BIEB132_L5_TempSalinity

BIEB132_L5_TempSalinity - BIEB 132 Lecture 5 Adaptations to...

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BIEB 132: Lecture 5 Adaptations to environmental temperature and salinity Required reading : Levinton, Marine Biology (3rd ed) Chapter 4, pp 85-108. Recommended reading: Barry et al. 1995. Climate-related, long-term faunal changes in a California rocky intertidal community. Science 267: 672 -675
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Adaptations of marine organisms to changes in temperature and salinity As terrestrial organisms, we are used to rapid changes in temperature and humidity. Such changes are not characteristic of aquatic habitats, especially in the ocean. As a consequence, many marine organisms have narrow physiological tolerances.
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View of deep sea North Pacific South Atlantic ~ 2 o C ~ 2 o C
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Intertidal zone ~ 0-35+ o C One of the exceptions:
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Some marine habitats show great changes in temperature on various time scales Surface waters in some places- seasonal change Gulf of Mexico Altantic coast Intertidal zone - diurnal change Tidepools Mudflats
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FIG. 4.1 (a) Acclimation response of oxygen consumption following a change of temperature. (b) Response of body fluid salt content to environmental salinity variation of a regulator and of a conformer. Organismal Responses to Environmental Change
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Higher temperatures result in higher metabolic rates “Scope for growth” = Energy assimilated - energy needed for (food) maintenance metabolism High scope for growth --> growth and reproduction can occur Negative scope for growth --> animal is consuming reserves and will ultimately die when reserves are depleted FIG. 4.2 Scope for growth of a mussel under conditions of high, medium, and low food rations and varying temperature. Note that, as temperature increases or food decreases beyond a certain point, scope for growth, in terms of energy balance, falls below zero.
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Temperature tolerance Often differs among co-occurring species Often differs geographically within species (closer to thermal limits at geographic extremes) -differences can be genetic -often due to acclimation FIG. 4.3 One can measure differences in temperature tolerance by exposing groups of animals to different temperatures and measuring mortality after 24 hours. The LD 50 is the temperature at which 50 percent cumulative mortality occurs. In this example comparing eastern U.S. arthropods, a mysid shrimp, Neomysis americana , was taken from near the southern end of its geographic range. It proves to be less tolerant of high temperature than the mud crab Rhithropanopeus harrisii . (Modified from Mihursky and Kennedy, 1967.)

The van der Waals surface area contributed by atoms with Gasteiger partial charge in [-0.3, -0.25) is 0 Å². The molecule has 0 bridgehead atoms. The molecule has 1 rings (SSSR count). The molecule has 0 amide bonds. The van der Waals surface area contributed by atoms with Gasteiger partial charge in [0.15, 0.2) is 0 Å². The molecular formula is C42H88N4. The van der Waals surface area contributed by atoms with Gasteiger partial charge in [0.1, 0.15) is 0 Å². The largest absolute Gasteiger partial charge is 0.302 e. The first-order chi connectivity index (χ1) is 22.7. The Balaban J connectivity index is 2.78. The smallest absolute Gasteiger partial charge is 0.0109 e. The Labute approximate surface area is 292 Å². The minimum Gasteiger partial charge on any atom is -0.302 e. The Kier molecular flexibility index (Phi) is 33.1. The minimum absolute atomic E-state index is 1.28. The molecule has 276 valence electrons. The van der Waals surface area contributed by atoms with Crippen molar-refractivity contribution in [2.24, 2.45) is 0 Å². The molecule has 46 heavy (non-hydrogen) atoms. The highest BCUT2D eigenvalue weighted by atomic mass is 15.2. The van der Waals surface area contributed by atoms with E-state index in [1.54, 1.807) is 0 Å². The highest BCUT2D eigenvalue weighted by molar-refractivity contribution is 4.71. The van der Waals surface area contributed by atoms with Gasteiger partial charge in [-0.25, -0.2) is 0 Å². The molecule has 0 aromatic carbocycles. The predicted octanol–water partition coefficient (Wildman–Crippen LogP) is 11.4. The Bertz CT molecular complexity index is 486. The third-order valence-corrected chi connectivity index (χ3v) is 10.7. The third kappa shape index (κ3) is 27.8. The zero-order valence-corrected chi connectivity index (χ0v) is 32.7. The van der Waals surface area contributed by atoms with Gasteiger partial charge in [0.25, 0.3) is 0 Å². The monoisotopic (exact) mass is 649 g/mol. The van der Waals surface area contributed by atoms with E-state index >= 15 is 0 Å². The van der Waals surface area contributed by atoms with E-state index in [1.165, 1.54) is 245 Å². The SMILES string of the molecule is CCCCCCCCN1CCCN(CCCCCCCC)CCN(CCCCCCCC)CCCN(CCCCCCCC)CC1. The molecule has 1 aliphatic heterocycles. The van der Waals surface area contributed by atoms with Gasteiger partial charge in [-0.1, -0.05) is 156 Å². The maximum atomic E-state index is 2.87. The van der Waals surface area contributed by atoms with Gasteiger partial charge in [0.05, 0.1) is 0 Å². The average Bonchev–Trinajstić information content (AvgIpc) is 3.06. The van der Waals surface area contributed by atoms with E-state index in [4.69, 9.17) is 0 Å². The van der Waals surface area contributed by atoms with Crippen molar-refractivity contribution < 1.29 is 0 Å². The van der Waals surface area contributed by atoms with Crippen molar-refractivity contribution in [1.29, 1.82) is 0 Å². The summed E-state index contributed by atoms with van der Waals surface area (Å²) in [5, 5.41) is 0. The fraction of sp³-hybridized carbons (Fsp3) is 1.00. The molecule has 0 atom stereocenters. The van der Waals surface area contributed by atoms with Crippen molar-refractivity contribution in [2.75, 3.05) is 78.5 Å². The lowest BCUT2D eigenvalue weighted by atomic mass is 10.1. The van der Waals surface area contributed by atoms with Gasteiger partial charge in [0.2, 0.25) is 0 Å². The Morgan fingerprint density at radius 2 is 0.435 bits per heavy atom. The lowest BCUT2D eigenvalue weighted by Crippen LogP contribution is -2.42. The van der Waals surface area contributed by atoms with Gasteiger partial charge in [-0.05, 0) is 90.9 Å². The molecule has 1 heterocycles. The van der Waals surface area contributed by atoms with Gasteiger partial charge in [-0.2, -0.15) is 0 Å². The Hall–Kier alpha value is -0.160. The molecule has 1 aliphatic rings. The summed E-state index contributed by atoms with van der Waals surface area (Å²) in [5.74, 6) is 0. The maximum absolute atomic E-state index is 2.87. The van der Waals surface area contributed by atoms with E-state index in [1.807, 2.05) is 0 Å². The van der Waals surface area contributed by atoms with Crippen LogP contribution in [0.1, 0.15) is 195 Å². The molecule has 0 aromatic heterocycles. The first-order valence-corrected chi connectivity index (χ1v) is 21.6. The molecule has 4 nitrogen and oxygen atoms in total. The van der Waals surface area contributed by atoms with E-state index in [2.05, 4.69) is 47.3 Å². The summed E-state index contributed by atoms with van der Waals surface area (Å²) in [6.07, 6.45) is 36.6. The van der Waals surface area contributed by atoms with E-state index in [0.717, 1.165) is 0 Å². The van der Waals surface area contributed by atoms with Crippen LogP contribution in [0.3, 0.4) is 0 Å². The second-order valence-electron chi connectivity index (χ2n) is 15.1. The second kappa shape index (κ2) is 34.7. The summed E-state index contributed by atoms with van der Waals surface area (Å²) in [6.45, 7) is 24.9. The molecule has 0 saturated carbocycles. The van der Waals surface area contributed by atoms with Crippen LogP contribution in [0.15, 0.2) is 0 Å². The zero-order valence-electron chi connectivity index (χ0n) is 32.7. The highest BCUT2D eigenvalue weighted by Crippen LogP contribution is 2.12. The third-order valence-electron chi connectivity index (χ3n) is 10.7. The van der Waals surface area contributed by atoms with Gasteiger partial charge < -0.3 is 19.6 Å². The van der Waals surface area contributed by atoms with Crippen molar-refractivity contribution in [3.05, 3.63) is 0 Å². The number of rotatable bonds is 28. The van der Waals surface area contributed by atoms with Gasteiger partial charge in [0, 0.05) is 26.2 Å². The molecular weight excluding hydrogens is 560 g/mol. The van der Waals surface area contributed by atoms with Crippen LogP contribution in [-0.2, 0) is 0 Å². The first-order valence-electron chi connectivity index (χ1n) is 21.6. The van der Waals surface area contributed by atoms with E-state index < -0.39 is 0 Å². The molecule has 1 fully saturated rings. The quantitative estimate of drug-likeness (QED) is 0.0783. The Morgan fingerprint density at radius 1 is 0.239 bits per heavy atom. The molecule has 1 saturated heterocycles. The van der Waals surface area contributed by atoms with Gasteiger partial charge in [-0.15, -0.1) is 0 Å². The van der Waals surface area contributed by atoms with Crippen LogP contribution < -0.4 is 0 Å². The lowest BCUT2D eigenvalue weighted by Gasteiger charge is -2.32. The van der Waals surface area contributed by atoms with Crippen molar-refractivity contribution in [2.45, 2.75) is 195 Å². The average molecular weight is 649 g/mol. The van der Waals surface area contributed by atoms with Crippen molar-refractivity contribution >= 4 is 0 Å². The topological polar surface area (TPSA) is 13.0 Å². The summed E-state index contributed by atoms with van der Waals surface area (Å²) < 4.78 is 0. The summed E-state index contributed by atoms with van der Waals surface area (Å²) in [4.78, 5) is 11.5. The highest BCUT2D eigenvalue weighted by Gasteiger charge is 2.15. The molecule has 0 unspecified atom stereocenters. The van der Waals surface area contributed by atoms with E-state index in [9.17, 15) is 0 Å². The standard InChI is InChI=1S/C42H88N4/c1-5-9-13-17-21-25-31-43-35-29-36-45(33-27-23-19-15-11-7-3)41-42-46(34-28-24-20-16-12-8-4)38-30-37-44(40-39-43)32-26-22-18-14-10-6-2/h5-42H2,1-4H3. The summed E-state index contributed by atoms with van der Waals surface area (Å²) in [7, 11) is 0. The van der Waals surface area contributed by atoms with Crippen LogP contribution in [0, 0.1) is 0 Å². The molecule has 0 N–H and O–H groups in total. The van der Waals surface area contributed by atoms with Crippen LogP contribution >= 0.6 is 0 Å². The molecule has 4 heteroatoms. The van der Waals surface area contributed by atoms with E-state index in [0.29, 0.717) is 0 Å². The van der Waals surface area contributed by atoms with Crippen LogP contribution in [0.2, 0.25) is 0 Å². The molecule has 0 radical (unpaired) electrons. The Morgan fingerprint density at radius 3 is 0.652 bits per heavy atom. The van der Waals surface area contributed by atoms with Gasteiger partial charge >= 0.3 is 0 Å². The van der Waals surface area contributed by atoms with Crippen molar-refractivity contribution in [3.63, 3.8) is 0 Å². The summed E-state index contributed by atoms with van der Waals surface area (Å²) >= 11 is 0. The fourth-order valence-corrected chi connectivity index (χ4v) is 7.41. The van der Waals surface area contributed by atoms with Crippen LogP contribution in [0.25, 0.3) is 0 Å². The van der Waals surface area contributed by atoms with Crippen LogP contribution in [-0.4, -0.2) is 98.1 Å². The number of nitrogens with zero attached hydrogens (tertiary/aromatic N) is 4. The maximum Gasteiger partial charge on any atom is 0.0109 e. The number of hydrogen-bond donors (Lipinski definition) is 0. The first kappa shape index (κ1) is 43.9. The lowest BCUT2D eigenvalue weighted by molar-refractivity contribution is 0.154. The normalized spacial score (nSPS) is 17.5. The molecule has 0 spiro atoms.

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On a seasonal basis, many organisms show adjustments of their metabolic rates (otherwise the rate may be too high in summer or too low in winter). Such acclimation involves a number of mechanisms: changes in gene expression changes in membrane lipids Note: Same metabolic rate at low temp in winter and at high temp in the summer
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Temperature impacts different processes differently: Thermal tolerance data for selected seaweeds (Langford et al 1998) Species Lethal temperature ( ° C) Reproduction limit temperature ( ° C) Chondrus crispus 28 15 Cladophora spp . 30-35 25 Chorda filum 23 15
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